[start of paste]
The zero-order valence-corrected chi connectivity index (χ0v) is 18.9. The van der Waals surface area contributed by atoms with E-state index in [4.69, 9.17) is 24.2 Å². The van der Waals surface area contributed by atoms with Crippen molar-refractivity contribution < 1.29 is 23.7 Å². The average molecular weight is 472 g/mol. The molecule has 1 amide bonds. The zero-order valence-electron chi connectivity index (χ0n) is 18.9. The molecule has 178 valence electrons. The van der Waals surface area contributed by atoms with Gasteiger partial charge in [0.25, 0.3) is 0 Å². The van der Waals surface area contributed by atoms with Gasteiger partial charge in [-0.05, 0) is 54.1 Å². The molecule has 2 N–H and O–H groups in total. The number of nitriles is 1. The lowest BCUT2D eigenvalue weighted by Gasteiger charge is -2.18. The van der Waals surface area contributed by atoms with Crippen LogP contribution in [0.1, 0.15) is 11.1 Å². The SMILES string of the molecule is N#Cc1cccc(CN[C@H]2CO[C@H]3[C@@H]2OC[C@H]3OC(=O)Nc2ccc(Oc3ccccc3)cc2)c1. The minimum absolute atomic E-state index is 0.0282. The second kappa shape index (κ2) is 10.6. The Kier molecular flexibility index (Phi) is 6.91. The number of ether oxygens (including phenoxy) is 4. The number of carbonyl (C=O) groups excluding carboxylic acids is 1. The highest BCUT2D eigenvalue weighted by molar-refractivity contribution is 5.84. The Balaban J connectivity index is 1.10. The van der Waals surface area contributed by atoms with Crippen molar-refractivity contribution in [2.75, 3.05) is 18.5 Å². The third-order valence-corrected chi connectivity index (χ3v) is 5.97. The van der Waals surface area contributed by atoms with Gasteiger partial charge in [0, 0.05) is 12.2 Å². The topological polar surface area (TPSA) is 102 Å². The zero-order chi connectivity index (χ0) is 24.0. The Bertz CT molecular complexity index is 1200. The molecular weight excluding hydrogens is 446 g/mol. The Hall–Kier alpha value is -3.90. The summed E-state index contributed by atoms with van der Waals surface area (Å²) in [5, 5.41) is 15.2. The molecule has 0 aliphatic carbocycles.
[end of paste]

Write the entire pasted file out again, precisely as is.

The zero-order valence-corrected chi connectivity index (χ0v) is 18.9. The van der Waals surface area contributed by atoms with E-state index in [4.69, 9.17) is 24.2 Å². The van der Waals surface area contributed by atoms with Crippen molar-refractivity contribution < 1.29 is 23.7 Å². The average molecular weight is 472 g/mol. The molecule has 1 amide bonds. The zero-order valence-electron chi connectivity index (χ0n) is 18.9. The molecule has 178 valence electrons. The van der Waals surface area contributed by atoms with Gasteiger partial charge in [0.25, 0.3) is 0 Å². The van der Waals surface area contributed by atoms with Gasteiger partial charge in [-0.05, 0) is 54.1 Å². The molecule has 2 N–H and O–H groups in total. The number of nitriles is 1. The lowest BCUT2D eigenvalue weighted by Gasteiger charge is -2.18. The van der Waals surface area contributed by atoms with Crippen LogP contribution in [0.1, 0.15) is 11.1 Å². The SMILES string of the molecule is N#Cc1cccc(CN[C@H]2CO[C@H]3[C@@H]2OC[C@H]3OC(=O)Nc2ccc(Oc3ccccc3)cc2)c1. The minimum absolute atomic E-state index is 0.0282. The second kappa shape index (κ2) is 10.6. The Kier molecular flexibility index (Phi) is 6.91. The number of ether oxygens (including phenoxy) is 4. The number of carbonyl (C=O) groups excluding carboxylic acids is 1. The highest BCUT2D eigenvalue weighted by molar-refractivity contribution is 5.84. The Balaban J connectivity index is 1.10. The van der Waals surface area contributed by atoms with Crippen molar-refractivity contribution in [2.75, 3.05) is 18.5 Å². The third-order valence-corrected chi connectivity index (χ3v) is 5.97. The van der Waals surface area contributed by atoms with Gasteiger partial charge in [0, 0.05) is 12.2 Å². The topological polar surface area (TPSA) is 102 Å². The zero-order chi connectivity index (χ0) is 24.0. The Bertz CT molecular complexity index is 1200. The molecular weight excluding hydrogens is 446 g/mol. The Hall–Kier alpha value is -3.90. The summed E-state index contributed by atoms with van der Waals surface area (Å²) in [5, 5.41) is 15.2. The molecule has 0 aliphatic carbocycles.